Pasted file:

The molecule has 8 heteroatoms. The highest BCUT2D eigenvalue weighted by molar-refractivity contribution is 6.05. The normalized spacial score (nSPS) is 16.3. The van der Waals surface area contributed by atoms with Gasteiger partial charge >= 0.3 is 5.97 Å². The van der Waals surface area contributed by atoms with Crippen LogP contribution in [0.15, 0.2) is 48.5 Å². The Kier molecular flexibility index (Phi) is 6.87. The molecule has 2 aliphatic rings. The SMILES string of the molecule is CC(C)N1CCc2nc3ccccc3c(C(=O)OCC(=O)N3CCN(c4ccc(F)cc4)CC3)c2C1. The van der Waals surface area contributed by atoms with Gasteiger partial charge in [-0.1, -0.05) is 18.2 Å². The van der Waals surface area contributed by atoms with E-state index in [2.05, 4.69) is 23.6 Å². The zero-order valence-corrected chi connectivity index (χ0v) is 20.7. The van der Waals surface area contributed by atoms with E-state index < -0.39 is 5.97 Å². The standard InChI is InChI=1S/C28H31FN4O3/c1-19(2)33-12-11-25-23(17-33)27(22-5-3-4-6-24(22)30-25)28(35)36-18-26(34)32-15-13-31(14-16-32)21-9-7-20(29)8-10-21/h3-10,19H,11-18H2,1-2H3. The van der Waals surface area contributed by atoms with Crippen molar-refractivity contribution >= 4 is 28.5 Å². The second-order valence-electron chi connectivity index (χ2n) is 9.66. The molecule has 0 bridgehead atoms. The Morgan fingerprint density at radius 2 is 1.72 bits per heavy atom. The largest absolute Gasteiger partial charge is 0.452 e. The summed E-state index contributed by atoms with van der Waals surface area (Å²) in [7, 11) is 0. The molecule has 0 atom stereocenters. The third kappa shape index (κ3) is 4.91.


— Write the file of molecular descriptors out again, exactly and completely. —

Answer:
The molecule has 8 heteroatoms. The highest BCUT2D eigenvalue weighted by molar-refractivity contribution is 6.05. The normalized spacial score (nSPS) is 16.3. The van der Waals surface area contributed by atoms with Gasteiger partial charge >= 0.3 is 5.97 Å². The van der Waals surface area contributed by atoms with Crippen LogP contribution in [0.15, 0.2) is 48.5 Å². The Kier molecular flexibility index (Phi) is 6.87. The molecule has 2 aliphatic rings. The SMILES string of the molecule is CC(C)N1CCc2nc3ccccc3c(C(=O)OCC(=O)N3CCN(c4ccc(F)cc4)CC3)c2C1. The van der Waals surface area contributed by atoms with Gasteiger partial charge in [-0.1, -0.05) is 18.2 Å². The van der Waals surface area contributed by atoms with E-state index in [2.05, 4.69) is 23.6 Å². The zero-order valence-corrected chi connectivity index (χ0v) is 20.7. The van der Waals surface area contributed by atoms with E-state index < -0.39 is 5.97 Å². The standard InChI is InChI=1S/C28H31FN4O3/c1-19(2)33-12-11-25-23(17-33)27(22-5-3-4-6-24(22)30-25)28(35)36-18-26(34)32-15-13-31(14-16-32)21-9-7-20(29)8-10-21/h3-10,19H,11-18H2,1-2H3. The van der Waals surface area contributed by atoms with Crippen molar-refractivity contribution >= 4 is 28.5 Å². The second-order valence-electron chi connectivity index (χ2n) is 9.66. The molecule has 0 bridgehead atoms. The Morgan fingerprint density at radius 2 is 1.72 bits per heavy atom. The largest absolute Gasteiger partial charge is 0.452 e. The summed E-state index contributed by atoms with van der Waals surface area (Å²) in [7, 11) is 0. The molecule has 0 atom stereocenters. The third kappa shape index (κ3) is 4.91.